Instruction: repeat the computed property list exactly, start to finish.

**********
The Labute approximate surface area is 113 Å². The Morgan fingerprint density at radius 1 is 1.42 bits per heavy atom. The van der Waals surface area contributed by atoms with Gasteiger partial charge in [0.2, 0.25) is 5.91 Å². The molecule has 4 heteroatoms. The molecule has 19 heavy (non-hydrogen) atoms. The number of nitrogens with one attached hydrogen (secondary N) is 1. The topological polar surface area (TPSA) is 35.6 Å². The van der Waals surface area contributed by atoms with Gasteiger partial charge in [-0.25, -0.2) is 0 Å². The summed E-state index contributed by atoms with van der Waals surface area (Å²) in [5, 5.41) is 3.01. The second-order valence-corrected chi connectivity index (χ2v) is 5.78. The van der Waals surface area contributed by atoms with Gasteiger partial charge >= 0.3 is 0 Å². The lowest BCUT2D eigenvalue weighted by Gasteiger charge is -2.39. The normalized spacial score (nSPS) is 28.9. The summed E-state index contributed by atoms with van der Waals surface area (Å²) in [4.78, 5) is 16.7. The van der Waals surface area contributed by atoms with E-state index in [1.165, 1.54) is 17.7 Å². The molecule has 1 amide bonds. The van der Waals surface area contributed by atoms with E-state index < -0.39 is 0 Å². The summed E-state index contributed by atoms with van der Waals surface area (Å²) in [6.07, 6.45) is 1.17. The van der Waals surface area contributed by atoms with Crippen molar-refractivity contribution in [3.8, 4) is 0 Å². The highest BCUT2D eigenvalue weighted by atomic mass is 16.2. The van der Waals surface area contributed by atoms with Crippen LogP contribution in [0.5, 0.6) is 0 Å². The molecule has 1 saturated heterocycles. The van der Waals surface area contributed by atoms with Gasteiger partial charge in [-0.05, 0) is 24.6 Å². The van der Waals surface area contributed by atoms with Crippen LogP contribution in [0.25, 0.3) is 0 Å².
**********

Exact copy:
The Labute approximate surface area is 113 Å². The Morgan fingerprint density at radius 1 is 1.42 bits per heavy atom. The van der Waals surface area contributed by atoms with Gasteiger partial charge in [0.2, 0.25) is 5.91 Å². The molecule has 4 heteroatoms. The molecule has 19 heavy (non-hydrogen) atoms. The number of nitrogens with one attached hydrogen (secondary N) is 1. The topological polar surface area (TPSA) is 35.6 Å². The van der Waals surface area contributed by atoms with Gasteiger partial charge in [-0.25, -0.2) is 0 Å². The summed E-state index contributed by atoms with van der Waals surface area (Å²) in [5, 5.41) is 3.01. The second-order valence-corrected chi connectivity index (χ2v) is 5.78. The van der Waals surface area contributed by atoms with Gasteiger partial charge >= 0.3 is 0 Å². The lowest BCUT2D eigenvalue weighted by Gasteiger charge is -2.39. The normalized spacial score (nSPS) is 28.9. The summed E-state index contributed by atoms with van der Waals surface area (Å²) in [4.78, 5) is 16.7. The van der Waals surface area contributed by atoms with E-state index in [1.165, 1.54) is 17.7 Å². The molecule has 1 amide bonds. The van der Waals surface area contributed by atoms with E-state index < -0.39 is 0 Å². The summed E-state index contributed by atoms with van der Waals surface area (Å²) in [6.07, 6.45) is 1.17. The van der Waals surface area contributed by atoms with Crippen molar-refractivity contribution in [3.8, 4) is 0 Å². The highest BCUT2D eigenvalue weighted by atomic mass is 16.2. The van der Waals surface area contributed by atoms with Crippen LogP contribution in [0.5, 0.6) is 0 Å². The molecule has 1 saturated heterocycles. The van der Waals surface area contributed by atoms with Gasteiger partial charge in [-0.05, 0) is 24.6 Å². The van der Waals surface area contributed by atoms with Crippen LogP contribution in [0.25, 0.3) is 0 Å².